“I heard my fiancé, Charlotte, shouting at me and I pushed harder.”
As soon as I was clear to roll, I took a deep breath and began pedalling. I was slightly hesitant on the first section and I didn’t want to burn out before getting up to Highgate. The steepest and most challenging part lied ahead and I wanted to be sure I conquered it. As I was making my way up Swains I could hear the announcer call my name. Looking around were some spectators; I was in the spotlight. I mostly stayed in the saddle but made sure my cadence was high. Once I hit the Highgate, I got up out of the saddle but realised it was too early and got back into position – needed to conserve the leg burn for just one more moment…
Fathers and Sons
…Upon entering the second section, I waited until I reached the second set of speed bumps. This was my indication to get up out of the saddle and sprint up the steepest bit. I pushed as hard as I could. The spectators’ cheering and ringing bells is what kept me going. I heard my fiancé, Charlotte, shouting at me and I pushed harder. My legs were burning, snot and drool making their way down my face. The finish line was in my sights, but I just looked down at the tarmac and pushed until I finally crossed the line.
I definitely needed that hug – Bison and Buzz
Once it was over, it was over. Reality set in with the burning of my legs, the difficulty of catching my breath and the coughing climbing ensues; it was a glorious moment. I saw Hernán; he came over and gave me a hug. His smile was so big and really shed a light on the pain we all were experiencing. It felt great to be there as a team and to be there for one another. We got our times: Kostas 1:41, Hernán 2:04 and me 1:54. It was a moment of glory for the team. We saw Grant and his son, Lowell and Charlotte. We took pictures, shared our experiences and talked with other cyclists who were experiencing the pain of Swains. This is what cycling is all about.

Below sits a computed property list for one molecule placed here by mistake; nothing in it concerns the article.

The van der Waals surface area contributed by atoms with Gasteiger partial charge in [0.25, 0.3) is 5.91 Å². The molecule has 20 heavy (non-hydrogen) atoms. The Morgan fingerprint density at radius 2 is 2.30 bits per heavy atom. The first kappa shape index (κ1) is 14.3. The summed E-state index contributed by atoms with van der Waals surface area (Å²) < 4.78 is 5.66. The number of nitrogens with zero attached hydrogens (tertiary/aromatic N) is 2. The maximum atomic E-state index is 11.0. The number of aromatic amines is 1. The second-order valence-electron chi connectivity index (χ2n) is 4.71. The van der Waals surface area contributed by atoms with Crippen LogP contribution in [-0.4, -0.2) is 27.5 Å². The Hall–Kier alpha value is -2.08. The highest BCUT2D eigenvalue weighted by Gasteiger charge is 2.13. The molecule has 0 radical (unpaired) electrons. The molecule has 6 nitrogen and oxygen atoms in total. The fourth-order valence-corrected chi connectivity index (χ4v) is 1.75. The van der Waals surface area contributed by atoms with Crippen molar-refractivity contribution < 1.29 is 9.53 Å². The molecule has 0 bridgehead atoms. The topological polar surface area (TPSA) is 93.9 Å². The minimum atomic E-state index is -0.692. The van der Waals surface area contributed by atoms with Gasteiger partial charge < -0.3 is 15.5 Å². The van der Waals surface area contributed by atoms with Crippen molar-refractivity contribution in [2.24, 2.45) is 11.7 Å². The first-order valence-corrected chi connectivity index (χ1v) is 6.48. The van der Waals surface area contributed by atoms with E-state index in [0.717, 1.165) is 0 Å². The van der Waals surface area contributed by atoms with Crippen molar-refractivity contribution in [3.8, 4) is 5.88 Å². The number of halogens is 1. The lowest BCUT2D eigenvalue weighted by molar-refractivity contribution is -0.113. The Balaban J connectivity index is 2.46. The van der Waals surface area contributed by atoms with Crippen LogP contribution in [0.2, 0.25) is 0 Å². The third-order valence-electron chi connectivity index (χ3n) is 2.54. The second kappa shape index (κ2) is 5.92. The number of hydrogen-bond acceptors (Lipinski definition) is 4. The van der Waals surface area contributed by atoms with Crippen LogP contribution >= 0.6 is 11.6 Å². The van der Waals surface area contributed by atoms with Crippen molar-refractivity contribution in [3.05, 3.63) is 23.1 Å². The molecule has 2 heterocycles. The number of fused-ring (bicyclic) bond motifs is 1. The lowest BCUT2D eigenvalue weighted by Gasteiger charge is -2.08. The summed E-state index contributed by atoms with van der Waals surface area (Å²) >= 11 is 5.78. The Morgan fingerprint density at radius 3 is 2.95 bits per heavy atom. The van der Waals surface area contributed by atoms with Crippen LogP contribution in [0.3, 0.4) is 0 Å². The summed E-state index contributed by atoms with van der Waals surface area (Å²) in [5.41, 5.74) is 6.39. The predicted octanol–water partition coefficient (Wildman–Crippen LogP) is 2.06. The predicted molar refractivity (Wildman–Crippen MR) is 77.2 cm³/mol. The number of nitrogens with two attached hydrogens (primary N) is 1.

Giving some skin – Buzz and Bison
Wooow, assess this
In assessing my performance, I’d say it was average. My mistakes lied in only focusing on the second section of Swains as it’s the steepest. I should’ve put an equivalent amount of emphasis on the first climb during my training, therefore balancing it out. However, I would say that I was generally happy with completing the segment sub 2:00.
Numbers – 3rd, Buzz. 2nd, Bison. 1st, Honey Badger
The beauty of participating in these events is that it gives you a benchmark, and depending how you’re wired, your results can instil motivation to improve for the next event.
The fastest Honey Badger this side of the River
Needless to say, the 2017 UHC was a fun experience to be part of. It felt good to represent the club, ride with my teammates and support the quirkiness of cycling. I’m already counting down the days for the 2018 UHC!